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From the Ground Up - Winter Forages for Cattle


With the costs of processed cattle feed and hay remaining high, cattle producers look for different ways to supplement their winter feed requirements. With a little cooperation from Mother Nature, cool season small grains or grasses are one alternative. Larry Redmon is a Texas A&M Agrilife Extension State Forage Specialist.

“Every once in a while you’ll come up on a pasture that will be just lush green in the dead of winter and you say what can that be? Well, it’s not some fancy warm season grass. It’s going to be the cool season grass that a rancher has purposely put into that pasture for cattle feeding to help reduce his costs associated with winter feeding.”

Redmon explained that in our part of the country, the main stay for forage are spring and summer grasses.

“Our primary forage base is warm season perennial grass, a number of them, Bermuda grass, Klein grass, Bahia grass, whatever, and those things grow year to year to year to year. But they go to sleep during the winter. And so when they go to sleep the cattle still have a need for something that they can graze every year.”

With the high cost of hay, winter pastures can reduce the amount needed to feed and lower a rancher’s total feed bill.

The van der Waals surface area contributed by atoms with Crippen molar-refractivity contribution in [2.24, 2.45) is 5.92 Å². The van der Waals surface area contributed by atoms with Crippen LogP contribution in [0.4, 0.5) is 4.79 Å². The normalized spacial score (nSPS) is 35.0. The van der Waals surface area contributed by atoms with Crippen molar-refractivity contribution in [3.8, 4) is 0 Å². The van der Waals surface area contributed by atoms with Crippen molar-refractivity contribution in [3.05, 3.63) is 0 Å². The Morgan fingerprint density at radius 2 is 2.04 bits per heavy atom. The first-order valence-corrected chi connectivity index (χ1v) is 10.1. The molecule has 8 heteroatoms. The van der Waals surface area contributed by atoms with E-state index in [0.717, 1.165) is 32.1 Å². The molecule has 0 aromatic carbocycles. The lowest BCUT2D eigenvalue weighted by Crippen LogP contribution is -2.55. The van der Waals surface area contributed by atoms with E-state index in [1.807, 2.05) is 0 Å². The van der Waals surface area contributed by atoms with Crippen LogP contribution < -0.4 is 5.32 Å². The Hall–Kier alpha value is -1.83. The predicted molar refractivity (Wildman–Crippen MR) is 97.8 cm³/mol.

“A number of our producers go to the effort and the expense to go out there and establish into those sleeping warm season grass pastures a cool season plant.”

Ranchers may choose small grains like oats and wheat, or later maturing alternatives like clover and rye grass, or a combination.

“In the case of the oat or the wheat something like that, maybe be ready to graze by December one or so. If we’re using clovers, if we’re using rye grass, they’re going to be available late February, early march, something like that, but using the same pastures that are asleep, the warm season grass pastures, we can then do double duty, we can over seed, that’s a term we use to just planting cool season grass or clover seed into that sleeping warm season grass sod, and get double duty out of that pasture.”

As a homeowner you may do the same thing by over-seeding your lawn to give you a lush winter landscape


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